Martha Stewart’s Channels: What Defines “Over Distributed?”

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The Question of Quality vs. Quantity in Growing a Brand through Indirect Channels

by Beth Vanni – Vice President

How many women do you know that can build an international conglomerate of products and services reaching over $1b in annual retail sales and do so with relatively limited distribution channels?  (and, in part, while serving time in a minimum security prison – but that’s another BLOG)

Martha Stewart Omnimedia has built a brand now synonymous with home style, elegance and efficiency.  What started as a line of cooking utensils and bowls branching out from her personal catering business is now a massive product portfolio including artificial Christmas trees, bathroom fixtures, pet food and accessories, furniture and now destination wedding events.

It’s a classic story of how choosing the right channels can make or break a strong brand. 

 Martha Stewart products were initially sold mostly directly on-line, then quickly branched out in 2000 to her first big exclusive retail deal with Kmart Stores.  Kmart was instrumental in helping the “average” woman get access to the type of beautiful linens, well made cookware and home décor items they had only seen in the Martha Stewart Living magazine.  Product distribution grew from there to include Home Depot for paint, wallpaper and finishes to half a dozen other retailers (Macy’s), PetSmart (dog food and accessories), Michaels and Joanne Fabrics and most recently Staples for the company’s new line of office furniture and supplies.

Most attribute Martha as being a shrewd businesswoman, negotiating her national retail channels very selectively and acting like the ultimate mother-hen in policing the marketing and merchandising of her brand at all levels.  She chose only one national retailer, Kmart, to carry her home goods line for nearly 10 years.  With that chains’ declaration of bankruptcy in 2003 and subsequent store closings, royalty payments suffered and Martha had to diversify.  But, now at $1b in retail sales, many criticize the queen of crafts and cooking to have taken the product lines and their distribution channels too far.  Does dog food and pastel-blue dog bowls really advance the lifestyle mogul’s brand statement and differentiation?  Do they need to be creating premium priced rubber bands and sticky notes to take advantage of Staples 1500+  retail stores’ reach?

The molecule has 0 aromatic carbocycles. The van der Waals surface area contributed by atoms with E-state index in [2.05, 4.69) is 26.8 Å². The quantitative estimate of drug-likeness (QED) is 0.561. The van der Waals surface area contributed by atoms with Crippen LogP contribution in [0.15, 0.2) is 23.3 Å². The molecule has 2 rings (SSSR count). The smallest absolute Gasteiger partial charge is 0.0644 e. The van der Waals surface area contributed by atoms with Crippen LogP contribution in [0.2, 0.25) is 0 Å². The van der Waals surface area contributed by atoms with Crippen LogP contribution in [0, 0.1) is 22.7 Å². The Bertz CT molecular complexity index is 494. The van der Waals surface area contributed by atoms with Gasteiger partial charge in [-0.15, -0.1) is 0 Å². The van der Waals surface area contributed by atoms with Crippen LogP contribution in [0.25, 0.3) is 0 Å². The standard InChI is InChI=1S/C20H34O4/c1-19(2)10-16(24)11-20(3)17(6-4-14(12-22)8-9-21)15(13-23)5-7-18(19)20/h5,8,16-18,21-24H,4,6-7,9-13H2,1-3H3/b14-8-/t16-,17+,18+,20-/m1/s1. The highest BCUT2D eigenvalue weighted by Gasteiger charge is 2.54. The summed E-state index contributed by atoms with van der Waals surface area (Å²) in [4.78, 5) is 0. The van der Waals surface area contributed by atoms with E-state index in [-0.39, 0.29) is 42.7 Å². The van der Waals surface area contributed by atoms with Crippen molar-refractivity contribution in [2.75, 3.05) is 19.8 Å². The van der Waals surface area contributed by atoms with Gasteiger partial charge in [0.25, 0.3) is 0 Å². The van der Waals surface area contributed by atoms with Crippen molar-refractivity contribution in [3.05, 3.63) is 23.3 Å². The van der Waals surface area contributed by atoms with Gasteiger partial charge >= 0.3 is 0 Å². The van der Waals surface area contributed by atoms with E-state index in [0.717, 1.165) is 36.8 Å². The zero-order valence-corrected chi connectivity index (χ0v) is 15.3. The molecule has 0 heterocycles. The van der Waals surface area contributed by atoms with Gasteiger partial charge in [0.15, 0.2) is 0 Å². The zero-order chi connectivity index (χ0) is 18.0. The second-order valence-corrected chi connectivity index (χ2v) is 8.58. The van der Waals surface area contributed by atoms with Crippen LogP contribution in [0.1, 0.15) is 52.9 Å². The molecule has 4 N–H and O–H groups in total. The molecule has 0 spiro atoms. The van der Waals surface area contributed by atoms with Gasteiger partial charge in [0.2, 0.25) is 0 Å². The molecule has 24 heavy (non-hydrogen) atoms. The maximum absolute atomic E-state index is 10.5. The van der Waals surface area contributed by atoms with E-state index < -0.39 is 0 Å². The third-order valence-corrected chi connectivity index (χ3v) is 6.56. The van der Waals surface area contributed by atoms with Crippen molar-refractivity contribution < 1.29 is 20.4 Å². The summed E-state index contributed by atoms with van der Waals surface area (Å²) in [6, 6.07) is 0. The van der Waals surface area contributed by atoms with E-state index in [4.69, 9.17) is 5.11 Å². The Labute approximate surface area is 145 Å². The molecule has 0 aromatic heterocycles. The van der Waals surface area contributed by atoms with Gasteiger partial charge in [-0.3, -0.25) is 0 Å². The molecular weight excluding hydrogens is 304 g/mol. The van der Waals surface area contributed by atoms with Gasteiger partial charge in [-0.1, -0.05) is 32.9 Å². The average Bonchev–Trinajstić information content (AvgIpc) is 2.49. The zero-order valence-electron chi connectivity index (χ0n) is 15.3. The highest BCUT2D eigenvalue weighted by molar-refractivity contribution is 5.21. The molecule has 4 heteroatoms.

Martha’s product diversification reminds me of the power of that age-old marketing strategy of creating unique product configurations and packaging for different customer targets – then, aligning those products with the appropriate channels to reach target customers.  Meaning, it seems she hasn’t done much of this.   Is there really that much difference in the 22 – 45 year old female consumer who shops at Target vs. Kmart vs. JCPenneys?  Does Martha need to have the same lifestyle products in all three?  The JCPenneys deal is supposed to start in 2013 and include mini-retail storefronts within 600 of the department store’s locations.  This deal feels more to me like good old fashioned real estate leverage than reaching new customers or launching new products.   Doesn’t’ the level of retail exclusivity not only drive higher royalties back to Martha Stewart Omnimedia but also sustain that image of an elegant, cleanly designed, and high quality product?  I mean, you don’t see mini storefronts for Martha’s goods in Walmart, right?  My guess is that’s more likely because the notoriously penny-pinching retailing giant won’t negotiate on the royalty payments Martha demands.

My personal opinion, Martha has built a strong mystique around her domestic standards and has fought hard to build quality, stylish products that still bring her target customer lasting enjoyment and value.  The issue isn’t so much how far afield she’s gotten on slapping her brand on a broad product set.  It’s that women want that brand to be special, different.  They want their house to look a bit better than their neighbors. With home goods that not just everyone can or will buy.  And, the way to achieve that is to make the channels Martha Stewart uses to get to market equally bought into their own uniqueness and reach, actively marketing that premium image and elegant brand.  If there comes a time when every store in the strip mall carries Martha Stewart products, that mystique fades just like the fluff on your egg whites when you don’t whip them long enough.

Does the channel analogy resonate with you?  Share your thoughts…..

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